Drug companies spend billions of dollars on advertising to consumers online, in print and TV. Their ads are such an everyday part of the media landscape that Saturday Night Live can run a skit mocking the hilarious and scary list of disclaimers about side effects and everyone is in on the joke.
And that’s just the advertising directed at consumers. The big targets for pharmaceutical marketing are the doctors with the power to prescribe these medications. One review in the Journal of the American Medical Association found that most physicians met with pharmaceutical representatives about four times a month. This level of interaction—not just seeing TV ads or billboards, but dealing directly with sales reps—starts early too. In a recent survey of incoming medical students at the University of Chicago Pritzker School of Medicine, 62 percent had already interacted directly with pharmaceutical companies, either by accepting small gifts or attending sponsored social events and dinners.
Shalini Reddy, an associate professor of medicine and one of the authors of the study, said, “We always think of premed students coming in having little exposure to the medical profession. But we don’t think about what happens while they’re shadowing physicians or doing volunteer work.”
The report, published in Academic Medicine, includes a survey of students matriculating at Pritzker from 2007 to 2010 that asked about their interactions with pharmaceutical marketing. Of the 62 percent who had some direct exposure, 50 percent had accepted a promotional item like a pen from a drug rep, and 38 percent had attended a sponsored lunch. Nearly 25 percent had received some other kind of small gift, and 20 percent had attended a dinner sponsored by a pharmaceutical firm.
The report also includes a second survey that asked students about whether they view this kind of interaction as professional or unprofessional. A smaller percentage, about 23 percent, said accepting a pen was professional or somewhat professional. Surprisingly, only slightly fewer students, about 21 percent, viewed a much bigger commitment such as attending a social event, dinner or golf outing as professional.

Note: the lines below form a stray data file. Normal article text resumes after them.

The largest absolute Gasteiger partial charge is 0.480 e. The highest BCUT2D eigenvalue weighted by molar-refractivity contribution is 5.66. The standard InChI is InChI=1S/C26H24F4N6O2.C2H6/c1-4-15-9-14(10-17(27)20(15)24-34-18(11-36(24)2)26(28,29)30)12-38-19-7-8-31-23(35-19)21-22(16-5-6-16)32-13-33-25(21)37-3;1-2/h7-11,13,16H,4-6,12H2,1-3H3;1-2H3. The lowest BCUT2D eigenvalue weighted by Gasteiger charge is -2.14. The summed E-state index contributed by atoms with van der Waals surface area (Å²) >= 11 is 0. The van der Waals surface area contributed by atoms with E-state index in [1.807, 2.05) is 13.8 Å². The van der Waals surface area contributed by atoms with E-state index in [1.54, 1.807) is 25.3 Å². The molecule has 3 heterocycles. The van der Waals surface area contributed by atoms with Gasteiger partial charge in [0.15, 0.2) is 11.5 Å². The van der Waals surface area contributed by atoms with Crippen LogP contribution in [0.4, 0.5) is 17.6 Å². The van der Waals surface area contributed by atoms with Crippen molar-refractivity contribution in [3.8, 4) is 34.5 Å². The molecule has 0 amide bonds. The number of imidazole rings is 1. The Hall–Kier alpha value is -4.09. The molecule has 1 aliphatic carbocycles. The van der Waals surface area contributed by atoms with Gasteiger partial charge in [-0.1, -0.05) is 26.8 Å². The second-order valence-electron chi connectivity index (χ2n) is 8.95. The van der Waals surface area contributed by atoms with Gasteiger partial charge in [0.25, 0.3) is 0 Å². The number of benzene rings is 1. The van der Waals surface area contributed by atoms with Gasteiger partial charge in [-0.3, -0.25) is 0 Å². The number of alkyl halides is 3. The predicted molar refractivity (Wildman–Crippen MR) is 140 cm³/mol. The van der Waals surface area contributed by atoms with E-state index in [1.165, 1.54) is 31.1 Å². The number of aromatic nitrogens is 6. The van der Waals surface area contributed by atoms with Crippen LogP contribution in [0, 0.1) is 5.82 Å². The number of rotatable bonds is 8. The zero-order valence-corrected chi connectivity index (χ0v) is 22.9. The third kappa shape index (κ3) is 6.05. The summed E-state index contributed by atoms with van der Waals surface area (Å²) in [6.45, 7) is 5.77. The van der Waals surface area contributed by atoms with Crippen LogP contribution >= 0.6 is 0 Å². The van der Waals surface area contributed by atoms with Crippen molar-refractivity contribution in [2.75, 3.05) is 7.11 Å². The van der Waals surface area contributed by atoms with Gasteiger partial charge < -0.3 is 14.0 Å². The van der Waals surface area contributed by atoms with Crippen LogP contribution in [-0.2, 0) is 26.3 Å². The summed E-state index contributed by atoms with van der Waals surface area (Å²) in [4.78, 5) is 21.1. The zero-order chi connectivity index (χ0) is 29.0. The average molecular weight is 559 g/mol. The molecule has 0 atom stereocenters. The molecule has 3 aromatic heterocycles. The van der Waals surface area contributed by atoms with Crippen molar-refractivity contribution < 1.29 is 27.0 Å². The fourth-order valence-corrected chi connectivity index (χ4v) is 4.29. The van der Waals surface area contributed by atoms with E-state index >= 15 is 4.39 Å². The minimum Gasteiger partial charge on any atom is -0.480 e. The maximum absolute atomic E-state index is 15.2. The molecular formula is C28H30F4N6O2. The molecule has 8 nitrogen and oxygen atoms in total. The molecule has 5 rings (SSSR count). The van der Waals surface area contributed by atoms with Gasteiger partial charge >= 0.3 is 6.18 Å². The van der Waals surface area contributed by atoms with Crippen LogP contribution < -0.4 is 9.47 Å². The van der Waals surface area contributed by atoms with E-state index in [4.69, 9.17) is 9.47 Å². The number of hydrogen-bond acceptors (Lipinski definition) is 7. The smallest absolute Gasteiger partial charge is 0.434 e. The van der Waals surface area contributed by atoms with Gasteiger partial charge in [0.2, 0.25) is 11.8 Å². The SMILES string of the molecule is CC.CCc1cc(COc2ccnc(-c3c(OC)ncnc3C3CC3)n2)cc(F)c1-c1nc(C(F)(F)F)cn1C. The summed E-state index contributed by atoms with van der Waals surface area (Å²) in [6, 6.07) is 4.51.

“We were surprised that a lot of incoming students who had participated in or observed this behavior thought that it was okay to do,” said Reddy.
The study began as a side project by Laura Hodges, who was a third-year student at Pritzker at the time and is now a resident at Brown University. Reddy said Hodges had told her about how she had either attended or heard about lectures with food brought in by pharmaceutical representatives. She said that it was often hard to tell who was with the drug companies and not. Hodges decided to develop a survey to find out just how often incoming students interacted directly with drug reps.
“Attending those lectures hit home for me because, as a trainee, I’m acquiring knowledge that’s setting the foundation for my lifelong practice of medicine,” Hodges said in an email. “It’s important that I know where that information is coming from.”
Reddy said this kind of marketing, especially when it begins so early in a physician’s career, has an impact on how they make decisions about medications.
“You’re making your decisions not because there’s good data to support your decisions, you’re making it based on retailing,” she said. “When I was in medical school studying pharmacology, I remembered the medications I had seen before on drug rep pens and note pads. We learn about a number of different drugs in one class of medicines. The drugs I always remembered were the ones where I saw the advertising. It almost subconsciously gets into the way you practice.”
Pritzker has courses for first-year medical students about the ethics of dealing with pharmaceutical companies. Students learn about the history of drug marketing and study scenarios showing interactions between physicians and sales reps. Reddy said the goal is to give the students guidelines about how to approach different scenarios. “We can’t protect them from it but we can teach them to respond critically,” she said.
Perhaps the most important audience for this kind of training isn’t young, impressionable medical students, but the practicing physicians who are their role models.
“When premed students interact with doctors, that physician is their role model and they seek to emulate them. If they see their role model participating in it, they’re much more likely to think it’s okay,” Reddy said. And this audience may be the hardest to reach.
“There is a lot of literature that shows most doctors don’t think they’re impacted by pharmaceutical ads, but their colleagues are,” Reddy said. “Raising awareness will certainly help.”
Hodges LE, Arora VM, Humphrey HJ, & Reddy ST (2012). Premedical Students’ Exposure to the Pharmaceutical Industry’s Marketing Practices. Academic medicine : journal of the Association of American Medical Colleges PMID: 23269292